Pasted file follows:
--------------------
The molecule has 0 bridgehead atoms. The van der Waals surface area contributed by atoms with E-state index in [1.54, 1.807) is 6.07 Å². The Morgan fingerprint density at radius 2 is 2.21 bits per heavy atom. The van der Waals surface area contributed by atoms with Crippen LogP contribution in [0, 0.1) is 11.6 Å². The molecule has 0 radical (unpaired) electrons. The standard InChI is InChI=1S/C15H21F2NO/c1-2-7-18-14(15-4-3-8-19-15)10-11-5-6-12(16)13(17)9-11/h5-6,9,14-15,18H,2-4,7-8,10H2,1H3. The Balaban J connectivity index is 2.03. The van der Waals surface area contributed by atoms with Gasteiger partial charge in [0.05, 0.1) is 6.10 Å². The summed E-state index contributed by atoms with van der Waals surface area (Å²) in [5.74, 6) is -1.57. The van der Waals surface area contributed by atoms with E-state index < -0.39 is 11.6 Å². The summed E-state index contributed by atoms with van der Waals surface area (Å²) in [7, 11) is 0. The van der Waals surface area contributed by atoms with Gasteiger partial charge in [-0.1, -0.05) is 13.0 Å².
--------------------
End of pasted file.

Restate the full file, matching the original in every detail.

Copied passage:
The molecule has 0 bridgehead atoms. The van der Waals surface area contributed by atoms with E-state index in [1.54, 1.807) is 6.07 Å². The Morgan fingerprint density at radius 2 is 2.21 bits per heavy atom. The van der Waals surface area contributed by atoms with Crippen LogP contribution in [0, 0.1) is 11.6 Å². The molecule has 0 radical (unpaired) electrons. The standard InChI is InChI=1S/C15H21F2NO/c1-2-7-18-14(15-4-3-8-19-15)10-11-5-6-12(16)13(17)9-11/h5-6,9,14-15,18H,2-4,7-8,10H2,1H3. The Balaban J connectivity index is 2.03. The van der Waals surface area contributed by atoms with Gasteiger partial charge in [0.05, 0.1) is 6.10 Å². The summed E-state index contributed by atoms with van der Waals surface area (Å²) in [5.74, 6) is -1.57. The van der Waals surface area contributed by atoms with E-state index < -0.39 is 11.6 Å². The summed E-state index contributed by atoms with van der Waals surface area (Å²) in [7, 11) is 0. The van der Waals surface area contributed by atoms with Gasteiger partial charge in [-0.1, -0.05) is 13.0 Å².